Recycled water  has been treated, of course, but it isn’t safe to drink nor to let dry on your paint job. The residues it leaves behind make for crusty water spots that are very difficult to clean.  Even some safe drinking water from wells or other hard water sources can leave your RV windows and your shiny paint job full of spots.

Water sports on the windshield are a safety issue

    Mineral water spots are not only unsightly, they can damage paint through abrasion or a chemical reaction. 

    Here from Shurhold, a major supplier of RV cleaning products, are tips for minimizing water spots and dealing with them if they occur. 

    * Campground sprinkler heads can get out of adjustment. If you find that your RV gets overspray from the automatic sprinkler system, the manager will gladly readjust the spray pattern.

    * If you wash your RV with a hose, buy an in-line filter.  If you use a commercial drive-through car/truck wash it’s likely their water is already filtered. Commercial water softener  units are bulky to stow at home or in an RV but they are available for supper-fussy RV owners. See Amazon for a selection of in-line water filters that screw easily into the hose line. 

In-line water filers are easy to use


    * Don’t use just any detergent. Cleaners made to wash the RV have special additives that soften water and deal gently with hard cleaning problems on RV surfaces including fiberglass, paint, metal and rubber without stripping wax. A telescoping brush helps you reach high spots on the RV.

    * Never wash the RV in the sun. Wash small areas at a time. Rinse diligently to remove all soap residue and any abrasive dust or grit. Dry them quickly with a high quality squeegee and/or chamois  or a supersize PVA towel. Invest in a stainless steel squeegee for years of outdoor use. Better still is this large, extra-flexible squeegee to dry contoured surfaces. 

    * Wax the RV’s exterior regularly to keep deposits or bugs from getting a grip. 

Products that are useful in washing your RV:

Stainless steel squeegee (wipe downs are important and stainless steel won't rust like cheaper squeegees)
Shurhold wax polish
RV soap concentrate saves money and space/ gallon
RV wash brush with telescoping  handle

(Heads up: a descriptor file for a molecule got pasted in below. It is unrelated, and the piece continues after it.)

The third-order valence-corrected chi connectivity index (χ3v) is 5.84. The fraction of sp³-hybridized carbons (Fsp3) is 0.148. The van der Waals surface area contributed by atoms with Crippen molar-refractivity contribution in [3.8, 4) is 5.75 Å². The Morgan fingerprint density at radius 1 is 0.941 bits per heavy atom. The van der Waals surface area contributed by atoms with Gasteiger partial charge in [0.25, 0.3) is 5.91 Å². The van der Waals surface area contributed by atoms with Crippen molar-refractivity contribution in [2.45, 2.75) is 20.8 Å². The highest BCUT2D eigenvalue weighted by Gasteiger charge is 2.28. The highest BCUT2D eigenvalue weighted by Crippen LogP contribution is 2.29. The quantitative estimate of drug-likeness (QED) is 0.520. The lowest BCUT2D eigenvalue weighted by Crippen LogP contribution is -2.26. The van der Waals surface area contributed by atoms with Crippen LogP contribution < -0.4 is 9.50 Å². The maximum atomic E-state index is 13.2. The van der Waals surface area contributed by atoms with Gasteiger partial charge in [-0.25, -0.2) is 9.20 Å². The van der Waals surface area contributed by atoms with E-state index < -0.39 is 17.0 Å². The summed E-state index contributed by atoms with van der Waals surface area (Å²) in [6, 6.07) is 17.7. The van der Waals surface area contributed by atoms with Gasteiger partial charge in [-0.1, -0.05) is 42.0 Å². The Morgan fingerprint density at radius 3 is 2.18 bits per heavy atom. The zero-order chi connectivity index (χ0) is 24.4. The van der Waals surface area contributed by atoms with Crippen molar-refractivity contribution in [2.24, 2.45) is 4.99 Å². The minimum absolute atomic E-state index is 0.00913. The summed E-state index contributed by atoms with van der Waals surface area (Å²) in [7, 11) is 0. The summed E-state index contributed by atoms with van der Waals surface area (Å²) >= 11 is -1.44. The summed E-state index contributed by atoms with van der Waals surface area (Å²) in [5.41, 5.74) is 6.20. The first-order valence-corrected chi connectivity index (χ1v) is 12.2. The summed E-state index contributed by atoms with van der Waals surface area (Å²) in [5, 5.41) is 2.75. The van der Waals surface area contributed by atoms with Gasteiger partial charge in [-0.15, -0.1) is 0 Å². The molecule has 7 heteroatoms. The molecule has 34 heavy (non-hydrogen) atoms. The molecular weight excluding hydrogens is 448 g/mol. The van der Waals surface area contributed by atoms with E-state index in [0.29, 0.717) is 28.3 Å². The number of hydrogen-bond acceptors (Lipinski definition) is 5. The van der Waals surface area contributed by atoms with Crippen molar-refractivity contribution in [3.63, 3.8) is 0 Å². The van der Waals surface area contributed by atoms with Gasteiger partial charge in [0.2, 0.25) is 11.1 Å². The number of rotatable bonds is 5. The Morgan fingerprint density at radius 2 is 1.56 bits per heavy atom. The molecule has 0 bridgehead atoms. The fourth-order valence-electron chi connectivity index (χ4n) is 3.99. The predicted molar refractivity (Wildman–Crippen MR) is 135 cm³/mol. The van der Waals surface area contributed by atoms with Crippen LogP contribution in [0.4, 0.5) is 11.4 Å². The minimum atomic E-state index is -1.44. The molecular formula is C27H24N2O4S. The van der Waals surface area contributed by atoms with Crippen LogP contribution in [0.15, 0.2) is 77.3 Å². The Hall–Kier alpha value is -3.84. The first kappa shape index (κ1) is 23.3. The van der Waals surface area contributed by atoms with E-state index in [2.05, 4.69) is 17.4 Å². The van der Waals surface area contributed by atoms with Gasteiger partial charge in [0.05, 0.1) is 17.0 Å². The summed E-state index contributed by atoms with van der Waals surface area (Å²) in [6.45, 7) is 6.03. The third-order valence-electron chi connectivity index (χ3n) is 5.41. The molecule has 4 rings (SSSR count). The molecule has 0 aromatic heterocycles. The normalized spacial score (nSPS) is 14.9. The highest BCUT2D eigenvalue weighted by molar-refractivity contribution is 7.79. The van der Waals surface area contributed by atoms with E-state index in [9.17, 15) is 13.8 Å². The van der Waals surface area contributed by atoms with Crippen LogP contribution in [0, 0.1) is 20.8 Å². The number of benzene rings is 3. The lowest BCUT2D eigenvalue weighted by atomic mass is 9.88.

PVA towel for RV
Filter for garden hose
Filter for drinking water hose

At home or away, e-books are good reading. Travel vicariously with widow Farley Halladay (Janet Groene's pen name)   in January Justice, February Felony, March Malice and the new April Avenger.  

Available for Kindle, Nook and other e-book formats. Kindle books can also be read o a PC, Mac, phone or tablets with a free Kindle app, available from Amazon.

Friday, March 13, 2020

RV Travel and Boating Too

A day sailer is very light to tow with your camper

Blog copyright janet groene, all rights reserved. To ask about rates for placing one ad, one link, one year, one low rate on all six groene blogs, email janetgroene at

Just add water to make the best of RV travel...
Tow, Tow, Tow Your Boat

    Do you tow a travel trailer with your car or truck?  Tow a car behind your motorhome?  Pull a utility trailer or toy-hauler behind your Class A RV?  Hitch a bass boat to your truck camper?

    BoatUS is for boat owners,  but their advice for RV-ers makes good sense. BoatUS is  THE place to go for information and other services if you are planning to use a boat in your RV travel life.

Advises Boat US:

    1. Check your hitch setup. Make certain the ball is secure to the mount and that pins holding the mount to the receiver have locking pins.

    2. Chains should cross so that, if the trailer comes loose, it will fall into the X made by the chains.

    3. Boat US says it’s a good idea to replace S-hooks, which can break under load,  with screw-type pin shackles, which are stronger and more reliable. 

Some additional tips on towing: